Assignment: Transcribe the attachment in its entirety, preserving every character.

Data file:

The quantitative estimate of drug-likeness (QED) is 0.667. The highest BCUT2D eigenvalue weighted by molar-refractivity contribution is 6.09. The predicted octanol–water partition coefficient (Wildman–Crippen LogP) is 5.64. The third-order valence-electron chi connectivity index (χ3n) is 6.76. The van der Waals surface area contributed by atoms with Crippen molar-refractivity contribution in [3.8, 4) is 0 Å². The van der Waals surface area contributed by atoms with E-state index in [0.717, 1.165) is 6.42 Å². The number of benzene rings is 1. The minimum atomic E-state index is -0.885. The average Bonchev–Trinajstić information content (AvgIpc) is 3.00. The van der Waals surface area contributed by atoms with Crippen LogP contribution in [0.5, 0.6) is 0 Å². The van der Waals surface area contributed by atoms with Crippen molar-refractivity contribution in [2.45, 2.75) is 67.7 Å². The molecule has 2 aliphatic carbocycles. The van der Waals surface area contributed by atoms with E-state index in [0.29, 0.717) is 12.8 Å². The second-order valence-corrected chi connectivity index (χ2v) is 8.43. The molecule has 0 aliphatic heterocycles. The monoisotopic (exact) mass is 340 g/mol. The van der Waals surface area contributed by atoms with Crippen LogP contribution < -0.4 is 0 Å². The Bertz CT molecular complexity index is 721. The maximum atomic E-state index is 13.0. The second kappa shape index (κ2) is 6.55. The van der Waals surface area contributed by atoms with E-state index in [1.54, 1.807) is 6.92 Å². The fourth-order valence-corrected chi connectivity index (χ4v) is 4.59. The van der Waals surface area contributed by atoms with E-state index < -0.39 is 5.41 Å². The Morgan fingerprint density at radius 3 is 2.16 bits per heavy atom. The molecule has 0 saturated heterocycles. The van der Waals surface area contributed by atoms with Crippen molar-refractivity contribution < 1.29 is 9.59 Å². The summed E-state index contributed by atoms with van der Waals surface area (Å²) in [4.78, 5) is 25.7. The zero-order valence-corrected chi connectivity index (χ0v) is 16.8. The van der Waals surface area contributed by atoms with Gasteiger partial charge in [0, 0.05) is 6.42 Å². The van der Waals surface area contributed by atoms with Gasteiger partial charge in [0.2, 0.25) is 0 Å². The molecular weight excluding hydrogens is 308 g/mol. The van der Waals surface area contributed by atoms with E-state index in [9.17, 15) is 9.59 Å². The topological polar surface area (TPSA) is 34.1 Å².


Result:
The quantitative estimate of drug-likeness (QED) is 0.667. The highest BCUT2D eigenvalue weighted by molar-refractivity contribution is 6.09. The predicted octanol–water partition coefficient (Wildman–Crippen LogP) is 5.64. The third-order valence-electron chi connectivity index (χ3n) is 6.76. The van der Waals surface area contributed by atoms with Crippen molar-refractivity contribution in [3.8, 4) is 0 Å². The van der Waals surface area contributed by atoms with E-state index in [0.717, 1.165) is 6.42 Å². The number of benzene rings is 1. The minimum atomic E-state index is -0.885. The average Bonchev–Trinajstić information content (AvgIpc) is 3.00. The van der Waals surface area contributed by atoms with Crippen LogP contribution in [0.5, 0.6) is 0 Å². The van der Waals surface area contributed by atoms with Crippen molar-refractivity contribution in [2.45, 2.75) is 67.7 Å². The molecule has 2 aliphatic carbocycles. The van der Waals surface area contributed by atoms with E-state index in [0.29, 0.717) is 12.8 Å². The second-order valence-corrected chi connectivity index (χ2v) is 8.43. The molecule has 0 aliphatic heterocycles. The monoisotopic (exact) mass is 340 g/mol. The van der Waals surface area contributed by atoms with Crippen LogP contribution < -0.4 is 0 Å². The Bertz CT molecular complexity index is 721. The maximum atomic E-state index is 13.0. The second kappa shape index (κ2) is 6.55. The van der Waals surface area contributed by atoms with E-state index in [1.54, 1.807) is 6.92 Å². The fourth-order valence-corrected chi connectivity index (χ4v) is 4.59. The van der Waals surface area contributed by atoms with E-state index < -0.39 is 5.41 Å². The Morgan fingerprint density at radius 3 is 2.16 bits per heavy atom. The molecule has 0 saturated heterocycles. The van der Waals surface area contributed by atoms with Crippen molar-refractivity contribution < 1.29 is 9.59 Å². The summed E-state index contributed by atoms with van der Waals surface area (Å²) in [4.78, 5) is 25.7. The zero-order valence-corrected chi connectivity index (χ0v) is 16.8. The van der Waals surface area contributed by atoms with Gasteiger partial charge in [0, 0.05) is 6.42 Å². The van der Waals surface area contributed by atoms with Gasteiger partial charge in [0.2, 0.25) is 0 Å². The molecular weight excluding hydrogens is 308 g/mol. The van der Waals surface area contributed by atoms with E-state index in [9.17, 15) is 9.59 Å². The topological polar surface area (TPSA) is 34.1 Å².